As blogs and flashlight communities call this scam out by name, it just mutates like a virus. This same flashlight sells under at least a dozen different internet domains where each one makes nearly identical, ridiculous claims.
All I have to do to find variations of this ad is to review the ads that Google has picked out for my own blog. If I didn’t check for new variations, my own blog would be serving up these ads, tricking people into paying $75 for a flashlight you can order straight from China for about $3 to $8.
What I’m noticing about these variations are that they seem to be widening their focus on the UK and Australia.
The claims are almost identical, with only slight variations, about “amazing military technology” “finally available to public” that’s “bright enough to blind a bear” and “used by Navy SEALs” and other tripe.
Below I see a new ad domain when I use the ad review tool Google gives me. I noticed most of the ads for this domain were text ads.
The problem for the scammers is that even though they change the names of the domains they serve this thing up from, they still have all this stock where they paid a Chinese manufacturer to brand these with G700 and X800.
So, even though it might be called “Tactical X800” or “Military X800” or “Shadowhawk X800” or whatever it’s called, it will always be a variation on one of those few model numbers.
The biggest problems right now for consumers are a) the “sock puppet” reviews acting like this cheap Chinese flashlight lives up to its ridiculous claims and b) the fact that all these ads mutate and spinoff into endless domain names that all appear to the ad networks to be completely new ads. Notice how some of the photos change slightly to confuse Google’s analytics.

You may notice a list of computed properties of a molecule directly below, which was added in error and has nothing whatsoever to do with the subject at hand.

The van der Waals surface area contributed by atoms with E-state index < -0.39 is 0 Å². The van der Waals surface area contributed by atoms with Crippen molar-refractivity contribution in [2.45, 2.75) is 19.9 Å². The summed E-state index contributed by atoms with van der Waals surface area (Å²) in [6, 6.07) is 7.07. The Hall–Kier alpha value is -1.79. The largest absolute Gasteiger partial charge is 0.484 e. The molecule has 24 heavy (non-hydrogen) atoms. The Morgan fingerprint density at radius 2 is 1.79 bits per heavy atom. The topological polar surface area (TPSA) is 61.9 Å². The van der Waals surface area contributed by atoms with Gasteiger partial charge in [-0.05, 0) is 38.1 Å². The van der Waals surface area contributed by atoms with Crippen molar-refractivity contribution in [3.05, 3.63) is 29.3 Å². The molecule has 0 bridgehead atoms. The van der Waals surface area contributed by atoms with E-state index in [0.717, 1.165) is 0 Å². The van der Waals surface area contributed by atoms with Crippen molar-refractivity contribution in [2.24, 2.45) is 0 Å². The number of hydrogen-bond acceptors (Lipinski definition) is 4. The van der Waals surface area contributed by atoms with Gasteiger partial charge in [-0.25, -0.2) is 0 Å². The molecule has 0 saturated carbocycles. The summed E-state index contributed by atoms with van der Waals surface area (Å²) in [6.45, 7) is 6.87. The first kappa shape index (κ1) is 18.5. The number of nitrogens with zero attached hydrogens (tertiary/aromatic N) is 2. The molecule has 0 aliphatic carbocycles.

Below is another whole set of new ads from yet another new domain.
“Controversial Military Flashlight Now Available To The Public”
…and I have a very expensive bridge to sell you…
Also notice they took the product name off the ads themselves, making it harder to search to see if it’s a scam without clicking through.
This new variation below seems aimed at Australia. Also notice it’s an Adsense ad which points directly to a blog, which is unusual. It doesn’t look to me at least to be a legitimate blog. And why would a legitimate blog spam the Internet with the strikingly similar ads using the exact same photos as other variations of the scam? Congrats, Australia, you’ve been targeted as being gullible.
The blog article from the above ad shows “Amazing New Military Flashlights in Australia: Our Top 4” and shows a photo of several fairly well respected flashlights. My guess is that they lifted images from legitimate reviews on the BLF of CPF flashlight communities. Go to one of those communities and ask them about these ads!
Anyway, the “review” mentions 4 and shows 4 in the top photo, but if you scroll down, you see that a 5th flashlight … you guessed it … the X800 has “won” the review as the best flashlight. It looks like they almost took a real review and just added their own at the end. I read a thread on BLF where someone was mad these guys “borrowed” their photos.
Note that the “blog” portion of the site only has two articles, and also notice that it has a small store where you can buy the well respected flashlights shown in their photo. That’s hedging your bets! Though I’m sure Fenix or Zebralight aren’t going to give them quite the markup that putting a $6 flashlight into that lineup. I originally paid $100 for my Sunwayman V11R which is shown in their photo, which I reviewed almost 4 years ago! So let’s just say that selling you a $6 flashlight for $5 is a nice little score for them, provided you fall for the “amazing military” part.
Update: The scammers behind Shadowhawk have been exposed and now I know who they are and other scams they’ve done.
Update 8/26/2016: Shadowhawk is now using geo-location to tell people the police in their particular city are urging people to buy their product.